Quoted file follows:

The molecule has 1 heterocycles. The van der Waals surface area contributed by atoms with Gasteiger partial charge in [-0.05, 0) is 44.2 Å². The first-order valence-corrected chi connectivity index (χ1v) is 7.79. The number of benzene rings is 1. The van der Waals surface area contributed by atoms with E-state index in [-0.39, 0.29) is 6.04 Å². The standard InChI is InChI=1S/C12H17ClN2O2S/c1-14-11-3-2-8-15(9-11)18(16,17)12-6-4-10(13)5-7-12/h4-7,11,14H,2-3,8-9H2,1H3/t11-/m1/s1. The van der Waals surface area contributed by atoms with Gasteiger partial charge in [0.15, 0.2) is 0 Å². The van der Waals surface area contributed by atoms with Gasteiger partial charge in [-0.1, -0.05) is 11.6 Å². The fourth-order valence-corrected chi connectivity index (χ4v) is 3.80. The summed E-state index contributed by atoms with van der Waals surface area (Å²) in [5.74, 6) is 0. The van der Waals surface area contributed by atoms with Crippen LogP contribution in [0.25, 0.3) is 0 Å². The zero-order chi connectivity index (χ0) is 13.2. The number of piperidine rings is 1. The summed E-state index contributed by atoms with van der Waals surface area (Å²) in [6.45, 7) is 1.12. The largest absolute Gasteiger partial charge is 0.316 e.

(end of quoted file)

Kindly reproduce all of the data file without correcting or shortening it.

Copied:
The molecule has 1 heterocycles. The van der Waals surface area contributed by atoms with Gasteiger partial charge in [-0.05, 0) is 44.2 Å². The first-order valence-corrected chi connectivity index (χ1v) is 7.79. The number of benzene rings is 1. The van der Waals surface area contributed by atoms with E-state index in [-0.39, 0.29) is 6.04 Å². The standard InChI is InChI=1S/C12H17ClN2O2S/c1-14-11-3-2-8-15(9-11)18(16,17)12-6-4-10(13)5-7-12/h4-7,11,14H,2-3,8-9H2,1H3/t11-/m1/s1. The van der Waals surface area contributed by atoms with Gasteiger partial charge in [0.15, 0.2) is 0 Å². The van der Waals surface area contributed by atoms with Gasteiger partial charge in [-0.1, -0.05) is 11.6 Å². The fourth-order valence-corrected chi connectivity index (χ4v) is 3.80. The summed E-state index contributed by atoms with van der Waals surface area (Å²) in [5.74, 6) is 0. The van der Waals surface area contributed by atoms with Crippen LogP contribution in [0.25, 0.3) is 0 Å². The zero-order chi connectivity index (χ0) is 13.2. The number of piperidine rings is 1. The summed E-state index contributed by atoms with van der Waals surface area (Å²) in [6.45, 7) is 1.12. The largest absolute Gasteiger partial charge is 0.316 e.